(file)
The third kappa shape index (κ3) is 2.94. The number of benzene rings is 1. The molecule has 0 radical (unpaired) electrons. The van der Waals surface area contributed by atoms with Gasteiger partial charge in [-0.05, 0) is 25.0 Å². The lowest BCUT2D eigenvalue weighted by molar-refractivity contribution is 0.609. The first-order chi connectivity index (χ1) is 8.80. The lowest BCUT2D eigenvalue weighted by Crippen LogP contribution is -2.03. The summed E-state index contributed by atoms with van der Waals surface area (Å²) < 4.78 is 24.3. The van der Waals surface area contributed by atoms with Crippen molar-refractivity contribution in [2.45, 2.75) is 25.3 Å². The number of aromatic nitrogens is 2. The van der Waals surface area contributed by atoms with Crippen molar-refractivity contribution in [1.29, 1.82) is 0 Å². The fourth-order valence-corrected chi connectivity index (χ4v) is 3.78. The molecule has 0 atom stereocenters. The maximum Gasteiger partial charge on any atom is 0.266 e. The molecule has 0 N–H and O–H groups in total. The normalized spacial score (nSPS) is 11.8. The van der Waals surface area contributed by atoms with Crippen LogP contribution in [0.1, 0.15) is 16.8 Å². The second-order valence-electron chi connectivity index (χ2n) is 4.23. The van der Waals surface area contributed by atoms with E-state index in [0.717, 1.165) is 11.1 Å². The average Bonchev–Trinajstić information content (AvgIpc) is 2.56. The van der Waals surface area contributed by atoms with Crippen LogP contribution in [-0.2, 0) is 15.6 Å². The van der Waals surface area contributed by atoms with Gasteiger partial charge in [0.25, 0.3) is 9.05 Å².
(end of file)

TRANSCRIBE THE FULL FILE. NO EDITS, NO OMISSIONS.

The third kappa shape index (κ3) is 2.94. The number of benzene rings is 1. The molecule has 0 radical (unpaired) electrons. The van der Waals surface area contributed by atoms with Gasteiger partial charge in [-0.05, 0) is 25.0 Å². The lowest BCUT2D eigenvalue weighted by molar-refractivity contribution is 0.609. The first-order chi connectivity index (χ1) is 8.80. The lowest BCUT2D eigenvalue weighted by Crippen LogP contribution is -2.03. The summed E-state index contributed by atoms with van der Waals surface area (Å²) < 4.78 is 24.3. The van der Waals surface area contributed by atoms with Crippen molar-refractivity contribution in [2.45, 2.75) is 25.3 Å². The number of aromatic nitrogens is 2. The van der Waals surface area contributed by atoms with Crippen molar-refractivity contribution in [1.29, 1.82) is 0 Å². The fourth-order valence-corrected chi connectivity index (χ4v) is 3.78. The molecule has 0 atom stereocenters. The maximum Gasteiger partial charge on any atom is 0.266 e. The molecule has 0 N–H and O–H groups in total. The normalized spacial score (nSPS) is 11.8. The van der Waals surface area contributed by atoms with Crippen LogP contribution in [0.1, 0.15) is 16.8 Å². The second-order valence-electron chi connectivity index (χ2n) is 4.23. The van der Waals surface area contributed by atoms with E-state index in [0.717, 1.165) is 11.1 Å². The average Bonchev–Trinajstić information content (AvgIpc) is 2.56. The van der Waals surface area contributed by atoms with Crippen LogP contribution in [-0.2, 0) is 15.6 Å². The van der Waals surface area contributed by atoms with Gasteiger partial charge in [0.25, 0.3) is 9.05 Å².